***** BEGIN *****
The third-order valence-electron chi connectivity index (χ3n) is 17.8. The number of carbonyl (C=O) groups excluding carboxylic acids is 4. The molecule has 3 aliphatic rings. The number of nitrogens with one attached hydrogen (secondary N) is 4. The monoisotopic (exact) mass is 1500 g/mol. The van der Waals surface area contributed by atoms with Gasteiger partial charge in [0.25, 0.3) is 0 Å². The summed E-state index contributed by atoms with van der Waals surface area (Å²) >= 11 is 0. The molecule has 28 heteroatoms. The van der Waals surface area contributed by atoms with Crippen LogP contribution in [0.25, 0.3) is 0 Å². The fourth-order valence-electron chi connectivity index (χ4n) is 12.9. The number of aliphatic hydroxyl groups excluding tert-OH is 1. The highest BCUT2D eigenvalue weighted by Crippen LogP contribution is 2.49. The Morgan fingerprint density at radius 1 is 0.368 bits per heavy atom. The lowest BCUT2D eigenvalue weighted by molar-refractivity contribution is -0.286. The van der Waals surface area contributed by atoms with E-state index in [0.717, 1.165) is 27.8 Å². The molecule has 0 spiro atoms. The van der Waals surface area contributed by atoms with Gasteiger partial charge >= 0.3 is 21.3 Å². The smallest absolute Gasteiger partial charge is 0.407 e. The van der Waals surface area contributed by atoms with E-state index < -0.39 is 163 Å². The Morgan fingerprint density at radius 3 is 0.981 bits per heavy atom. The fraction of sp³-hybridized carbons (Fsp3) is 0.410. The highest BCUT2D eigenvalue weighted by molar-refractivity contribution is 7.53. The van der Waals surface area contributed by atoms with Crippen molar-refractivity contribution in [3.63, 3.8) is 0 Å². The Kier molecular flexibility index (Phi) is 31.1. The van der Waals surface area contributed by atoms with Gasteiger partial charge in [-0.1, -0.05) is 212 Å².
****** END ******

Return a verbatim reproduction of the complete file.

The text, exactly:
The third-order valence-electron chi connectivity index (χ3n) is 17.8. The number of carbonyl (C=O) groups excluding carboxylic acids is 4. The molecule has 3 aliphatic rings. The number of nitrogens with one attached hydrogen (secondary N) is 4. The monoisotopic (exact) mass is 1500 g/mol. The van der Waals surface area contributed by atoms with Gasteiger partial charge in [0.25, 0.3) is 0 Å². The summed E-state index contributed by atoms with van der Waals surface area (Å²) >= 11 is 0. The molecule has 28 heteroatoms. The van der Waals surface area contributed by atoms with Crippen LogP contribution in [0.25, 0.3) is 0 Å². The fourth-order valence-electron chi connectivity index (χ4n) is 12.9. The number of aliphatic hydroxyl groups excluding tert-OH is 1. The highest BCUT2D eigenvalue weighted by Crippen LogP contribution is 2.49. The Morgan fingerprint density at radius 1 is 0.368 bits per heavy atom. The lowest BCUT2D eigenvalue weighted by molar-refractivity contribution is -0.286. The van der Waals surface area contributed by atoms with E-state index in [0.717, 1.165) is 27.8 Å². The molecule has 0 spiro atoms. The van der Waals surface area contributed by atoms with Gasteiger partial charge >= 0.3 is 21.3 Å². The smallest absolute Gasteiger partial charge is 0.407 e. The van der Waals surface area contributed by atoms with E-state index < -0.39 is 163 Å². The Morgan fingerprint density at radius 3 is 0.981 bits per heavy atom. The fraction of sp³-hybridized carbons (Fsp3) is 0.410. The highest BCUT2D eigenvalue weighted by molar-refractivity contribution is 7.53. The van der Waals surface area contributed by atoms with Crippen molar-refractivity contribution in [3.63, 3.8) is 0 Å². The Kier molecular flexibility index (Phi) is 31.1. The van der Waals surface area contributed by atoms with Gasteiger partial charge in [-0.1, -0.05) is 212 Å².